questions regarding assignement and copy

A. M. Archibald peridot.faceted at
Wed Oct 18 10:08:15 CDT 2006

On 18/10/06, David Cournapeau <david at> wrote:
> Sven Schreiber wrote:
> >
> > Yes it's intended; as far as I understand the python/numpy syntax, <+>
> > is an operator, and that triggers assignment by copy (even if you do
> > something trivial as bar = +foo, you get a copy, if I'm not mistaken),
> >
> So basically, whenever you have
> foo = expr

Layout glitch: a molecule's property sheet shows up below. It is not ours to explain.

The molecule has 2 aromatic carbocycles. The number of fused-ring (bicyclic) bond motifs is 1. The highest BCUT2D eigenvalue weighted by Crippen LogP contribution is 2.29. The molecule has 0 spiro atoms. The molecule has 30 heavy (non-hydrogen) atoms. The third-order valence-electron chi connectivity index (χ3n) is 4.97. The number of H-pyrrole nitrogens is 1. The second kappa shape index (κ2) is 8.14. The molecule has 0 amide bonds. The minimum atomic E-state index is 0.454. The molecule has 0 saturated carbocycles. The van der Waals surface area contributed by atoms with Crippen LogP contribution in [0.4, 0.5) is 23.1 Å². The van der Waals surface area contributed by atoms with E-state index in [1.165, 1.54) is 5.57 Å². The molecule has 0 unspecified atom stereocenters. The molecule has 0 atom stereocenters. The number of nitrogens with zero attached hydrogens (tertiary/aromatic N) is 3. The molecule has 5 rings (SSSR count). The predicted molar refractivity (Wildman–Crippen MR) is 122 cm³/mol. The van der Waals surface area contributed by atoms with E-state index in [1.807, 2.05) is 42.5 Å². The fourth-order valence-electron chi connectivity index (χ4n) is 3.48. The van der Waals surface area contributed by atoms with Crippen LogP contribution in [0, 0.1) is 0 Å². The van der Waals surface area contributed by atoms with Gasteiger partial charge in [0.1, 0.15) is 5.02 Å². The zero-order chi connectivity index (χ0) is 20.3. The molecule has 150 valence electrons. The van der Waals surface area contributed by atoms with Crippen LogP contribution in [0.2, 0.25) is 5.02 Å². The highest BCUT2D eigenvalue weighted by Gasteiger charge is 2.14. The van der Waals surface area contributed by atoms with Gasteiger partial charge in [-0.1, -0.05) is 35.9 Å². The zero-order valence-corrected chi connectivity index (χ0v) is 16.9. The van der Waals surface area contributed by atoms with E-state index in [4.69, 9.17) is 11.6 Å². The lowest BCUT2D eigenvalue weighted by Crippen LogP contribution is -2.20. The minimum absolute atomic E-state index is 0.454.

> with expr is a numpy expression containing foo, you trigger a copy ?

No. "=" never copies, but "+" does: when you do "A+B" you produce a
new, freshly-allocated array, which you can then store (a reference
to) in any variable you like, including A or B. So

M = M+1

makes a copy because "M+1" is a new matrix, which you are assigning to
M. Unfortunately, this means if you do:

M = 2*(M+1)

python makes the new matrix M+1, then makes the new matrix 2*(M+1),
discards M+1, and sets M to point to 2*(M+1). If you want to avoid all
this copying, you can use python's in-place operators:

M += 1
M *= 2

This is actually a standard difficulty people have with python, made
more obvious because you're working with mutable arrays rather than
immutable scalars.

A. M. Archibald

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